Nashville wouldn't be Nashville without tons of live music, so after the Country Music Hall of Fame, I recommend heading up a few blocks to the “Honky Tonk Highway.” This stretch of Broadway between 5th and 3rd is lined with bars and music venues that will have live music from the early afternoon well into the night.
The most famous venue along the Highway is probably Tootsie's Orchid Lounge, which has been a favorite haunt for country music's biggest names for decades (mostly because it's right across the alley from the stage door of the Ryman).
You'll find live music venues all over Nashville; look for the guitar pick-shaped “Live music venue” signs outside of bars and cafes.
Grand Ole Opry
Round out your country music immersion in Nashville by checking out a show at the . The Opry is not actually a venue, but rather the name of a live radio show that began airing in 1925 by WSM in Nashville; the show is the longest-running radio broadcast in the US.
After the Opry left the Ryman Auditorium in 1974, it moved to its current home at the Grand Old Opry House, about a 20-minute drive from downtown Nashville. Today, the Opry performs live every Tuesday, Friday and Saturday at the Grand Ole Opry House from March through November, and returns to the Ryman Auditorium during the winter months.
Even though country music isn't “my thing,” I knew that going to an Opry show was a must-do in Nashville. And it just so happened that I was in Nashville in the lead-up to the annual CMA Fest, when all the big names in country music were in town. The show I saw, therefore, was peppered with huge names, like Ricky Skaggs, Whisperin’ Bill Anderson, Darius Rucker, and Carrie Underwood.
What I really enjoyed about the Opry is that it's more variety show than country music concert. There are usually a handful of acts taking the stage each night, with each of them only performing 3 songs. This means that you get to hear a wide variety of music over the course of a 2-hour concert – everything from bluegrass to country-pop to more traditional honky tonk sounds.
And let me just say this, too: In a world of auto-tune and terrible live auditions for music competition shows, it's easy to get disillusioned by performers in general. But every single one of the acts I saw at the Opry (and I saw seven of them) sounded AMAZING live.
I was also lucky enough to go on a of the Opry while I was there, which included a glimpse backstage at the dressing rooms, mailboxes where Opry members get their fan mail, and even the stage itself! (I may or may not have been on stage with Darius Rucker – how cool!)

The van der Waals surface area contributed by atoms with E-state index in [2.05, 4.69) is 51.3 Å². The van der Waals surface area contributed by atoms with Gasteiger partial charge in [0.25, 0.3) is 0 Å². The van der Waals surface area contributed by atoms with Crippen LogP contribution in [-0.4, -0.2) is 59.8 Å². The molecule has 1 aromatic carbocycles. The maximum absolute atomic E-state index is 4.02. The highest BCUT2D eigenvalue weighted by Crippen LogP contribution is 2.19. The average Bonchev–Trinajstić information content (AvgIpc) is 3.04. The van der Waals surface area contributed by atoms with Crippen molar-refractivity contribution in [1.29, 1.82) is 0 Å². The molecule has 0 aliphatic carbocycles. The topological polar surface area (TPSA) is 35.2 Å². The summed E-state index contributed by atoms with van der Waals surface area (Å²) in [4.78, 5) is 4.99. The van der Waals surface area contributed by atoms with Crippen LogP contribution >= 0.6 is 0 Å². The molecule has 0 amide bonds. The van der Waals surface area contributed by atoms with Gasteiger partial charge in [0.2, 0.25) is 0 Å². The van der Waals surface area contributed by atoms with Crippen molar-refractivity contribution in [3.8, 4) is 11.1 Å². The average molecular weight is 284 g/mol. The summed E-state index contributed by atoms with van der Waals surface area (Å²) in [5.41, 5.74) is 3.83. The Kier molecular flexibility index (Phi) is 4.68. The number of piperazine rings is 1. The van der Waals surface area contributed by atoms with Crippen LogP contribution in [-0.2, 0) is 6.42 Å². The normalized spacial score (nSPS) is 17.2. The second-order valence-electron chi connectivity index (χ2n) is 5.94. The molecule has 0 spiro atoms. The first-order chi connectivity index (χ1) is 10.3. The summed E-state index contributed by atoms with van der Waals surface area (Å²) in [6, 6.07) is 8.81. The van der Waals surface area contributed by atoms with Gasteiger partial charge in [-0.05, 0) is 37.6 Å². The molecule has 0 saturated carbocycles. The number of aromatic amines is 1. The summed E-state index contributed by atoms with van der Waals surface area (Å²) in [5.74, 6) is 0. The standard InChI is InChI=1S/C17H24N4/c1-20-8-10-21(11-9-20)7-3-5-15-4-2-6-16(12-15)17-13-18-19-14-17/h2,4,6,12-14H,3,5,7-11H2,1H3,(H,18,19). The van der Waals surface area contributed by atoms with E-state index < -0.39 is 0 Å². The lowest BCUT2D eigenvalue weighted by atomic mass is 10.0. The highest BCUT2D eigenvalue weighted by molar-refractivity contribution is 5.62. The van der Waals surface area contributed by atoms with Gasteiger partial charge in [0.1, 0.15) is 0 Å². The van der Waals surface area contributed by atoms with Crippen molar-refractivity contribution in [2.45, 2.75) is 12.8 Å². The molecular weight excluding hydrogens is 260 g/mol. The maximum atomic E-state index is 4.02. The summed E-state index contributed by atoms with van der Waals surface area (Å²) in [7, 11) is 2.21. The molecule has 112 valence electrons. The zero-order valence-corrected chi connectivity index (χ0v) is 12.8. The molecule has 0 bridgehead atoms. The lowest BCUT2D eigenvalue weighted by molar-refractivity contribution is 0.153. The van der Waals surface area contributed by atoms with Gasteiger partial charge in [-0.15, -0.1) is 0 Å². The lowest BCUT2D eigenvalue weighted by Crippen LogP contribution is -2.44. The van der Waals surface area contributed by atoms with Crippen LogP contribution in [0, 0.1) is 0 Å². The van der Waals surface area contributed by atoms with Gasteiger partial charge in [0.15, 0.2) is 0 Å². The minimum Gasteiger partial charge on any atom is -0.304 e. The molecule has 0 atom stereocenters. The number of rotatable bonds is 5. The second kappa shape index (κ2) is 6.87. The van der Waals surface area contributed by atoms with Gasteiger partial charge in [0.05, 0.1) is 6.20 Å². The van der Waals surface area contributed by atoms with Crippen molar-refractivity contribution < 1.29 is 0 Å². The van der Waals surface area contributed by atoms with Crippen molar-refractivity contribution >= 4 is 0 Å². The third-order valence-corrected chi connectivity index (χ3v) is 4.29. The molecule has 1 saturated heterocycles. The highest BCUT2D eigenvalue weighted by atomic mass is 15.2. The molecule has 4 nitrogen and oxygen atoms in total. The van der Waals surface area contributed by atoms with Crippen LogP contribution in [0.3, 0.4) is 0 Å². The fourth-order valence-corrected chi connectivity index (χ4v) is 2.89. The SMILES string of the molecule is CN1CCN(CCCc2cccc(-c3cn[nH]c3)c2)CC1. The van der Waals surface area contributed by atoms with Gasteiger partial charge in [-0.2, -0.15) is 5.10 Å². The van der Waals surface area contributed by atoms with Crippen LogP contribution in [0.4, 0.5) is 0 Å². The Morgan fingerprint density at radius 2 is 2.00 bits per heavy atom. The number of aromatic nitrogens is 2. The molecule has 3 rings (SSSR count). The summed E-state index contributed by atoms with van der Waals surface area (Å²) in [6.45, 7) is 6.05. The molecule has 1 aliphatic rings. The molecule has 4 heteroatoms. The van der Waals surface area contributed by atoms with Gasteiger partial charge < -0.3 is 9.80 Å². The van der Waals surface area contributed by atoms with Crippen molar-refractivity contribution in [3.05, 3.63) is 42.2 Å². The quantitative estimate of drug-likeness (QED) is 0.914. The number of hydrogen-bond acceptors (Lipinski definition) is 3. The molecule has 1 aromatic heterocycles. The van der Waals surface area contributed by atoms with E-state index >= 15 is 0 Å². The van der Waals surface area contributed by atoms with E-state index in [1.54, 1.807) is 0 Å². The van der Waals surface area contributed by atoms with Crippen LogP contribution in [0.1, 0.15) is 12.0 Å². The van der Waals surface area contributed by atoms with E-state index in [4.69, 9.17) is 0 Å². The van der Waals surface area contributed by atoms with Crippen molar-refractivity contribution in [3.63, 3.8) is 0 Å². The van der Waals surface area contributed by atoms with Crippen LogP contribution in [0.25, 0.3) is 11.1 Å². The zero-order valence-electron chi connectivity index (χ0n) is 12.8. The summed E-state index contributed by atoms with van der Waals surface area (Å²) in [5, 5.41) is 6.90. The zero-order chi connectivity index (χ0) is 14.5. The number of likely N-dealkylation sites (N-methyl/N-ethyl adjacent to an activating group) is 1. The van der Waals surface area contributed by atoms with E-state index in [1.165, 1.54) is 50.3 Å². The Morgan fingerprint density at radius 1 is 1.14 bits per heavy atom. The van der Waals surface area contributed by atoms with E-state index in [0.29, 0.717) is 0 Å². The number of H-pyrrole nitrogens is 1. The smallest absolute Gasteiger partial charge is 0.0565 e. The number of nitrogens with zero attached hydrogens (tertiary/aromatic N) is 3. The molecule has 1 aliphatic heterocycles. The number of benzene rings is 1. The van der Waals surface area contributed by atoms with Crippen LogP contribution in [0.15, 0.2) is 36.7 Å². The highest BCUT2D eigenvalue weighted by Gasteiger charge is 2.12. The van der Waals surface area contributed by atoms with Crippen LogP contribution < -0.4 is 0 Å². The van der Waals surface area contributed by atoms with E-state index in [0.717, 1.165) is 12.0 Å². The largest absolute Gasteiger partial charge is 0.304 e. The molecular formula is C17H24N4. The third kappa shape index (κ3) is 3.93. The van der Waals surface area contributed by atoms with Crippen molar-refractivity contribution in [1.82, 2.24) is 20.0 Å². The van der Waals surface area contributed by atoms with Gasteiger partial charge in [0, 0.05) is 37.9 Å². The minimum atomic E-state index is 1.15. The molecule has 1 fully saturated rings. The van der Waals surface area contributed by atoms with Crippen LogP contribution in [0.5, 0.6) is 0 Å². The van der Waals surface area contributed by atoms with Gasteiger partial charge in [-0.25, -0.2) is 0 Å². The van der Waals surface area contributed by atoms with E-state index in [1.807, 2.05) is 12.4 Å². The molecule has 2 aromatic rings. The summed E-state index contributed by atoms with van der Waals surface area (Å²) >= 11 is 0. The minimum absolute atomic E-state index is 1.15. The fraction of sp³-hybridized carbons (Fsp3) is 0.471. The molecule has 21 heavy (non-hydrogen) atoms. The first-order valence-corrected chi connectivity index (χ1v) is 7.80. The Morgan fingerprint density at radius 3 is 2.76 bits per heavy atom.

And the best part? These behind-the-scenes VIP tours are available for anyone to book. It's a great way to enhance what is already a cool experience at the Grand Ole Opry.
Even if you're like me and say “I'm not really a country music fan,” I still think the Opry is a must-do in Nashville.
Other places to experience Nashville's music scene
Now that we're on a roll, here are even MORE spots to visit to get your music on in Nashville.
“Music Row” is basically a handful of streets near Vanderbilt University that record labels and recording studios call home. The thing that surprised me about this part of Nashville is that Music Row looks like a totally normal residential neighborhood. If not for the signs promoting artists or announcing the names of record labels, you would just assume you were driving down a normal street lined with homes and churches.
I saw Music Row while on a hop-on, hop-off , which I think is probably the best way to see it since your driver/guide can point out all the famous studios and labels for you.
The historic RCA Studio B is located in this part of town, but remember that if you want to take a tour there, you'll book your tickets and get picked up at the Country Music Hall of Fame and Museum.
Nashville is home to a few museums dedicated to specific artists, too, like the Johnny Cash Museum, The George Jones, and the Patsy Cline Museum.
Other music-related museums in Nashville include the Musicians Hall of Fame and Museum (which is not country music-specific), and the National Museum of African American Music, which will be opening in 2019.
Music City Walk of Fame
At the corner of Demonbreun St. And 4th Ave., you'll find the Nashville Music Garden and Music City Walk of Fame Park. Just like the Hollywood Walk of Fame in Los Angeles, here you'll find stars in the pavement – except all the stars here are dedicated to musicians who have left a mark on the music industry. The Music City Walk of Fame spans all genres and generations of music, too, so don't be surprised to see names like Jimi Hendrix right alongside Elvis and Emmylou Harris.
Gallery of Iconic Guitars
If you're a fan of guitars, then you'll probably want to set aside some time to visit the GIG – the on the campus of Belmont University. According to their website, the exhibit is “designed to celebrate some of the most rare and iconic guitars and stringed instruments ever known.”
Lastly, if you were a fan of the TV show “Nashville,” then you might want to hit up spots like The Bluebird Cafe (definitely make reservations) or Two Old Hippies in The Gulch neighborhood, both of which were featured on the show. Or book a .
Going to be visiting a lot of the music sites mentioned in this post? Consider picking up a , which includes entrance to the Country Music Hall of Fame and Museum, RCA Studio B, the Ryman Auditorium, and the Johnny Cash Museum.
Where to stay in Nashville
In order to make the most out of your time in Nashville, I definitely recommend staying downtown in order to be within walking distance of many of the music sites listed here.
On my first trip to Nashville, I stayed in an apartment-style hotel called . I loved having a small kitchenette and laundry in-unit, and loved even more that I could walk to everything from the Ryman to all the museums in less than 10 minutes.
And for spots that are further away? Both Uber and Lyft operate in Nashville and are really affordable.
Where to eat in Nashville
Nashville has a great food scene, whether you're looking for some of its famous hot chicken or some lighter fare. Places I definitely recommend eating at include:
- Hattie B's for hot chicken
- Butcher & Bee for Mediterranean/Asian-inspired mezze
- Folk for wood-fired pizza
- Martin's Bar-B-Que Joint for delicious pork BBQ
- Biscuit Love for yummy biscuits
- Mas Tacos Por Favor for (duh) tacos
- Well Coffeehouse for coffee – they're a non-profit that helps built clean water wells
I also went on a good downtown food walking tour with , which is a great way to try things at a variety of restaurants when you don't have a lot of time. (I did their “Nashville Eats” tour.)
Would you go to Nashville just for the music?
Thanks to the Grand Ole Opry for hosting my stay in Nashville. I also received a free food tour from Walk Eat Nashville, but, as always, opinions are 100% my own.